Airlines are flying with their planes about 90 percent full, so if one flight is canceled, they can't easily accommodate stranded passengers on other flights. An unusually large number of thunderstorms this summer has compounded the problem. Planes are forced to divert around the storms, and that often leads to a domino of delays.
"You have an air-traffic control system that is essentially based on World War II-era technology. So when you have thunderstorms, it's like putting glue in the system," says Victoria Day, a spokeswoman for the Air Transport Association, the airline industry's trade group.
The airlines have been pushing the federal government to modernize the air-traffic control system. In fact, the Federal Aviation Administration has begun to do just that. The agency is developing a new system that relies on a series of satellites instead of ground-based radar. It will enable planes to safely fly closer together, and therefore reduce delays. But the $40 billion project is costly and years, if not decades, away from completion. Congress has yet to commit to full funding.
A Very Bumpy Ride Ahead
Meanwhile, the congestion and delays are forecast to get much worse in coming years. The FAA predicts that delays will increase 62 percent by the year 2014, given projected passenger growth and the antiquated air-traffic control system.
Aviation experts say the airlines shoulder some of the blame for the delays. They schedule many flights at peak hours — at 8 a.m., for instance — leading to gridlock in the morning and evening hours. The airlines say they are merely responding to consumer demand.
Meara McLaughlin, vice president with FlightStats, agrees that consumers are also to blame for the delays.
"Air travelers have come to believe that they have a God-given right to book a flight to Boca for $1.50." With so many people crowding the skies, delays are inevitable, she says. "The idea that the aviation system is endlessly expandable has proved to be a falsehood, and it's an inconvenient falsehood."
One of passenger Eileen Gwinn's biggest complaints about her 36-hour ordeal is that the airline crew and gate agents provided incomplete information, if they provided any at all. It's a common complaint, one that, consumer groups say, boils down to money. If an airline can claim that a delay was caused by bad weather or air-traffic congestion, then it is not required to provide free lodging or other compensation to passengers.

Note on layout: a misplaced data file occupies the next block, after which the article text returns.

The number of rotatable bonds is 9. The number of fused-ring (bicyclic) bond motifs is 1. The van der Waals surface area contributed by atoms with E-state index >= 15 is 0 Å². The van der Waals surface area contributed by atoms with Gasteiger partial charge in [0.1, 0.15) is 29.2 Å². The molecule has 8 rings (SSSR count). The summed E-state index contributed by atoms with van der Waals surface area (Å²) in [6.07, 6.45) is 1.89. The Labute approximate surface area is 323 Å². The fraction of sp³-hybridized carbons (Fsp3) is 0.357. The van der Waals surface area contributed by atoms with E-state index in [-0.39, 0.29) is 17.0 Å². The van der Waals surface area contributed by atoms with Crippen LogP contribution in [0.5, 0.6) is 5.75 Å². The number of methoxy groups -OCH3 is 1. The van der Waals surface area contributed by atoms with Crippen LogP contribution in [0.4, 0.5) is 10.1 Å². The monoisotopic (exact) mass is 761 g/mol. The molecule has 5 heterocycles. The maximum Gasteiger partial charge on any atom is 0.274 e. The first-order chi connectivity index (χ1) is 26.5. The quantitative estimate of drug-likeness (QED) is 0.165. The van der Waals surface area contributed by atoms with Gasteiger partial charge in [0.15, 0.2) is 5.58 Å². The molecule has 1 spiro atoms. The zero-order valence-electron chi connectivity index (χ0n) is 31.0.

"If they were honest with passengers, it would cost them money," Hudson says.
"The airlines are not honoring their contract with passengers," agrees Kate Hanni, founder of the Coalition for an Airline Passengers' Bill of Rights. "They know why the plane is delayed, but they won't tell you anything because they want to keep you from migrating to another airline," she says.
Another reason for the delays: Airlines keep too few planes and crew in reserve. If there is a mechanical problem with a plane, or a pilot is sick, then chances are the flight will be canceled.
Congress is mulling over several bills that would mandate certain rights for airline passengers, possibly including:
The right to disembark an airplane if it has been sitting on the tarmac for more than three hours.
The right to food, water and clean bathrooms if stranded on the tarmac.
The right to receive timely and accurate information about delayed, diverted and canceled flights.
The airlines oppose a mandated passengers' bill of rights, arguing that such measures could be counterproductive and lead to more, not fewer, delays.
Consumer groups don't buy those arguments. They point to Europe, which recently enacted a passenger bill of rights. The new regulations ensure that passengers on delayed flights are compensated. For example, if a flight is delayed for more than two hours, the airline is required to provide passengers with meals and refreshments, as well as two free telephone calls, e-mails or faxes. If a flight is canceled or overbooked, the airline must pay each passenger up to 600 Euros, or about $820.